Chapter 5: Reflections (13)
Our observations are not neutral. They are coloured with our views of the world. Methodology gives us tools to determine how we know the world, how we gain knowledge of the world. Epistemology tells us what the relationship between the inquirer and the known is. Ontology informs us what kind of being the human being is. It gives a perspective on what the nature of reality is (Denzin & Lincoln, 2005, p. 22). We can say that those three paradigms need to be defined, they need to be explained. They are connected to each other.
We now assume, by looking at perspectives like those of (Bohm, 1996), that the universe might emerge from a fundamental movement. The reality we create, social reality is in a process of becoming, it is changing, because we learn as individuals and we learn as a community, as a society. These are our thoughts and actions as we engage in society. We are engaged in learning; we acquire, generate and apply knowledge constantly. To learn seems to be the one thing that doesn’t change. We are on a firm ground that seems consistent and coherent in our way of thinking about reality.
In my current project of writing a thesis that is the culmination of a master program at the University of Luxembourg called: learning & development in multicultural and multilingual contexts, the above perspectives have been crucial in order to find solid ground to stand on. Our basic set of beliefs that guide our action, our paradigms, our interpretive framework, the net that contains the researcher’s epistemological, ontological and methodological premises are voiced in the language of social science, or at least in the language of qualitative research (Denzin & Lincoln, 2005).
Where I am struggling is to come up with pertinent methodologies that can help me see, explain, understand how participants learn when they participate and engage in a study circle. I am aware that my observations of the interactions (participants have agreed that they are video recorded) are guided by my theories, by my set of beliefs. In my quest for a suitable research question, I can describe the model of learning & development that may take place during the 6 sessions of 90 minutes for Ruhi book 3. Can I show how they are engaged in a learning process that is the beginning of a change of culture? Can I, through my observations, show how the Bahá’í Faith is engaged in a process where learning and a change of culture are promoted and encouraged?
Some approaches look at how learning takes place in interaction. Dialogic inquiry, dialogic learning (Wells, 2001), cultural historical activity theory and expansive learning (Engeström, 2006) place learning in the community of practice. Can I provide through my observations some insights as to what happens during a study circle? Participants get the opportunity to learn vertically rather than horizontally. They listen and learn from each other. They might be confronted with challenges, ways about the world that they find hard to accept. The fear of God is an example of a possibly challenging concept. Contradictions between existing knowledge about the world, ways of doing things and new concepts provided, are often at the heart of possible change. A decision needs to be taken. Dialog is taking place inside me and with others in the study circle.
With my conceptual framework essential elements are fixed, they do not move or change, while methodological elements are not fixed and may change.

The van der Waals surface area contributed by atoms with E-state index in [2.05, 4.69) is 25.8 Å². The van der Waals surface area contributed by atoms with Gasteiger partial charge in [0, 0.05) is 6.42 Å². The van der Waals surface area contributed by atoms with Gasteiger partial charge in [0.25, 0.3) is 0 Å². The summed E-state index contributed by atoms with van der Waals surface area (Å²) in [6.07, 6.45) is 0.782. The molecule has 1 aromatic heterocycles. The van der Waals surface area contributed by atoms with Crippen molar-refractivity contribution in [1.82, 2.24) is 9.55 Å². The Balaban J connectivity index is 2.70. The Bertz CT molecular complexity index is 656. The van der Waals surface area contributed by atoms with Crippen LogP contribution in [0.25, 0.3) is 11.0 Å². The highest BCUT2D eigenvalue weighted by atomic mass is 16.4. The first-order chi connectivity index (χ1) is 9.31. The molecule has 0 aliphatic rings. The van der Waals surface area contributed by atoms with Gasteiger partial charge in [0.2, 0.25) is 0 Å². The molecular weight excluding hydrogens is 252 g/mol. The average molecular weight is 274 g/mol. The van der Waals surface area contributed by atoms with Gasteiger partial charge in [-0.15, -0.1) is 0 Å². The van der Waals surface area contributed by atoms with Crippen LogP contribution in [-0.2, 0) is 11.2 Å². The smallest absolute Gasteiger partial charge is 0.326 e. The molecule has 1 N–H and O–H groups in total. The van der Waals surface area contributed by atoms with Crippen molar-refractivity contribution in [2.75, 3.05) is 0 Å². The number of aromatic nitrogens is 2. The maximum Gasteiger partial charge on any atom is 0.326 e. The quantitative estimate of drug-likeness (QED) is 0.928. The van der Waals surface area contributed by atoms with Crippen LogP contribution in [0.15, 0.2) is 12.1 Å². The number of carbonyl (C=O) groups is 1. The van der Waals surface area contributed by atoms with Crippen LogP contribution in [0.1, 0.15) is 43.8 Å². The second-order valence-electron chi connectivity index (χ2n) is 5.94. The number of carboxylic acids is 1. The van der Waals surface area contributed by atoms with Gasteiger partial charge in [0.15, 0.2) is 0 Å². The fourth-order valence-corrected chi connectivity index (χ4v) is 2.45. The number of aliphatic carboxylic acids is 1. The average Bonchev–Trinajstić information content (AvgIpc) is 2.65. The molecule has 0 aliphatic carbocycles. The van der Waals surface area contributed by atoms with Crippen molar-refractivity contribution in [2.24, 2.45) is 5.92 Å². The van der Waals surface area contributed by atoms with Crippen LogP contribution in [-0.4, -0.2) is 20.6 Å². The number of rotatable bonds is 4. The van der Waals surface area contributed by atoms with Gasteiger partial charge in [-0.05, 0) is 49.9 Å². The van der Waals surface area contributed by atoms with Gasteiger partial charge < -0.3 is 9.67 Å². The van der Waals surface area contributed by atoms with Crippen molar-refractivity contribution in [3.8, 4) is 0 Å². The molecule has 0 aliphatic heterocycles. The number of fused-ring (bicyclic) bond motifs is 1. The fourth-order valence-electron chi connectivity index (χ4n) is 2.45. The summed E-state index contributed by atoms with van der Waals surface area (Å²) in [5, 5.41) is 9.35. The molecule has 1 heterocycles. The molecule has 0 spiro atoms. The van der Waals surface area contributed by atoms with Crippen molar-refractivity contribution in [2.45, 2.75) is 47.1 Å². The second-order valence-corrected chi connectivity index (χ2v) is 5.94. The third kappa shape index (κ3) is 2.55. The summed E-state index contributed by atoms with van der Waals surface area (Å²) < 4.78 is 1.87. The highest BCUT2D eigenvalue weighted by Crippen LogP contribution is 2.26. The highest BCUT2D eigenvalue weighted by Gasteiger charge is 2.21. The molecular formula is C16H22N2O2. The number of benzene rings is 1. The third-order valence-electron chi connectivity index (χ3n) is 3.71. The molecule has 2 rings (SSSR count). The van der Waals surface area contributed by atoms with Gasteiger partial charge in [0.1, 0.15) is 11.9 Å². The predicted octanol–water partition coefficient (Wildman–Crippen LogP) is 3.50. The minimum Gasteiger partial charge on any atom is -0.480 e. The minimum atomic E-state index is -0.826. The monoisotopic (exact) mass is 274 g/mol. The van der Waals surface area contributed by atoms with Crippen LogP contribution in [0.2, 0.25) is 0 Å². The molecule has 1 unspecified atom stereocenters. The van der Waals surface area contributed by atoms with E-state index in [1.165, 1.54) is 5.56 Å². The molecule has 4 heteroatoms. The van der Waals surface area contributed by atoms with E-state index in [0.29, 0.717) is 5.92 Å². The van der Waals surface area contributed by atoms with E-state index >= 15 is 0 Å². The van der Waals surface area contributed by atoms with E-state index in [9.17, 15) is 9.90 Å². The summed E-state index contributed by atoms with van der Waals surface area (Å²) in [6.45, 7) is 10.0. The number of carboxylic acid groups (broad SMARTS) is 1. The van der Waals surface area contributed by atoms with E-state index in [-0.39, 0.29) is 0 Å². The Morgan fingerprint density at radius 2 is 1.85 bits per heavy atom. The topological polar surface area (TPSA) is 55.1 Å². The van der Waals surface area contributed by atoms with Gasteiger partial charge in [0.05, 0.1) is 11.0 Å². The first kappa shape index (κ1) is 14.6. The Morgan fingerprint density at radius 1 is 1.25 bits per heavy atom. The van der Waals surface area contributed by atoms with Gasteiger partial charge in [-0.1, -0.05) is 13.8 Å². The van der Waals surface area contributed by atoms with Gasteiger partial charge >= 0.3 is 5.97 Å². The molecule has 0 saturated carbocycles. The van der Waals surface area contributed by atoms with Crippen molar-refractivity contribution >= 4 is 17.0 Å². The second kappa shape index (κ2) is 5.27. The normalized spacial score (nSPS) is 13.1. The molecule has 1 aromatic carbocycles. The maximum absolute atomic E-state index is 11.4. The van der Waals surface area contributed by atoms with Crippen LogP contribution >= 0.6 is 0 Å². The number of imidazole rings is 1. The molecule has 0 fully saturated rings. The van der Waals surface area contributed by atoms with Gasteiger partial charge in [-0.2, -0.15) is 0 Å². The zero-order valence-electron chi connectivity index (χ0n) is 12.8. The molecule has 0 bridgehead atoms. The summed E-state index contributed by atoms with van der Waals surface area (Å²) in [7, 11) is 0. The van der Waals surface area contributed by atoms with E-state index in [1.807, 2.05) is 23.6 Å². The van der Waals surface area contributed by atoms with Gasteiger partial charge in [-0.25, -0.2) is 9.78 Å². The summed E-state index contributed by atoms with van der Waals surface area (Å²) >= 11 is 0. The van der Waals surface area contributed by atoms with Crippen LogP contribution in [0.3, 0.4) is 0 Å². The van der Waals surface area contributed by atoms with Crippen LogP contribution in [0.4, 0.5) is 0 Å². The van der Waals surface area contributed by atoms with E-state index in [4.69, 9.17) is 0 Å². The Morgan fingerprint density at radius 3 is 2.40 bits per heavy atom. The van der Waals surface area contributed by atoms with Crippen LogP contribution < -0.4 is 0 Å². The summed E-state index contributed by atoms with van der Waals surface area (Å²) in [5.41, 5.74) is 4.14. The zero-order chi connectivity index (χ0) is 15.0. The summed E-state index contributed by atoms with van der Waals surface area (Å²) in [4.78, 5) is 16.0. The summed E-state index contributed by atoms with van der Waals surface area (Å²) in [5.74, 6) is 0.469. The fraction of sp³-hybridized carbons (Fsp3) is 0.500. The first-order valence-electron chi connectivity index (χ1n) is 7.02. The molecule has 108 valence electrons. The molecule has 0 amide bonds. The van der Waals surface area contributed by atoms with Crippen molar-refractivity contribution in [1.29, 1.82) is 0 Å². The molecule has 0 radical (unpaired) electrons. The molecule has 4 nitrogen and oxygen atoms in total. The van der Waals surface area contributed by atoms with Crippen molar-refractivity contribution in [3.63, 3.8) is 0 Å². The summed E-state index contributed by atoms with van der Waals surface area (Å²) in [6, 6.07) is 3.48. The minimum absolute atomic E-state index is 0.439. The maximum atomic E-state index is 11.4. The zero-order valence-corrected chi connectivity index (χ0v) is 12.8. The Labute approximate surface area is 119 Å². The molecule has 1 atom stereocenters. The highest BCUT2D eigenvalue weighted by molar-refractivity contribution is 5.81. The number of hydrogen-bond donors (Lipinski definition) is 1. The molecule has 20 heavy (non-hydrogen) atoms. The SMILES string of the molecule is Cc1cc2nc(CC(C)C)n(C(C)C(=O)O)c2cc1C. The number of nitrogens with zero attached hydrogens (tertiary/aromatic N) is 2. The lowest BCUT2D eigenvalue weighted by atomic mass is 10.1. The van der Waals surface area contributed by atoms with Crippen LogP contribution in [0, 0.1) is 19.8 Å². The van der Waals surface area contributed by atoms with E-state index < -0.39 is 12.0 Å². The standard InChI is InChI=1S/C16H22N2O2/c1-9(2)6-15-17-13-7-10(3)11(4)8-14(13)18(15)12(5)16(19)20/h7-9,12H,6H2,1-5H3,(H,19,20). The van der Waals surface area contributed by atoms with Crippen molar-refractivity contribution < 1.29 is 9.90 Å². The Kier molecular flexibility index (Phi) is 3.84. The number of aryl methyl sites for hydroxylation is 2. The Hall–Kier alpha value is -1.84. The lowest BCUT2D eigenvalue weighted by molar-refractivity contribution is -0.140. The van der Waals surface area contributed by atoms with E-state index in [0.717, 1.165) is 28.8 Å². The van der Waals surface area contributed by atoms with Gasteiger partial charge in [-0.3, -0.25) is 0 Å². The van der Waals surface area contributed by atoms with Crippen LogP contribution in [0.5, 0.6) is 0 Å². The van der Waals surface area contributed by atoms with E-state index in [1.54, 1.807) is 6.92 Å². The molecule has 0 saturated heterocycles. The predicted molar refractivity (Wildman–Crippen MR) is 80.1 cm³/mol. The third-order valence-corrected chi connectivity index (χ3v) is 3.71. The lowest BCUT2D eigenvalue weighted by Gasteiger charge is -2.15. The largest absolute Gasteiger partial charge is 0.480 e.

As I am looking at how learning takes place in study circles, organised with the Bahá’í community, table 1 shows essential elements and methodological elements of an evolving conceptual framework.
|Evolving conceptual framework for social action|
not subject to change
subject to change
|1.||Ontology: Definition of a human being and the nature of reality|
|2.||Epistemology: relationship between the inquirer and the known.|
|3.||Study circle||Universal House of Justice|
|4.||Curriculum (Ruhi sequence of courses)||National Institute for Learning|
|5.||Form of study circle, how learning is organised||Participants and tutor|
This table represents a first attempt to understand what may evolve and what may not. Some aspects may develop quickly, others over a long period of time. This might be the case with point no. 2. It is also interesting to study in more detail how the institute came about, and how national communities were encouraged to develop their own curriculum.
In 1996, when the supreme ruling body of the Bahá’í Faith worked on the aims and objectives of their new plan, it had identified four weaknesses that existed in the Bahá’í world community, and they needed to be addressed.
· The percentage of active individuals in the teaching (the endeavour to attract more people to the Bahá’í Faith is commonly referred to as ‘teaching’) field was very weak.
· Teaching activities arose mostly from the work of individuals, and were hardly influenced by the activity of teaching groups. Collaborations between Bahá’ís at the local level was quite limited.
· Possibilities to study collectively Bahá’í texts, outside of summer schools, were too limited, and were organised irregularly and not systematically.
· Generally, the vast majority of Bahá’í communities worldwide had not developed, and had not access to a methodical and achievable study and education program that could fulfil the needs and overcome these weaknesses.
Bohm, D. (1996). Wholeness and the Implicate Order (Reissue.). Routledge.
Denzin, N. K., & Lincoln, Y. S. (2005). The SAGE Handbook of Qualitative Research (3rd ed.). Sage Publications, Inc.
Engeström, Y. (2006). Development, Movement and Agency: Breaking away into Mycorrhizae Activities. Center for Activity Theory and Developmental Work Research, University of Helsinki, Finland.
Wells, G. (2001). Action, Talk, and Text: The Case of Dialogic Inquiry. Teachers College Press.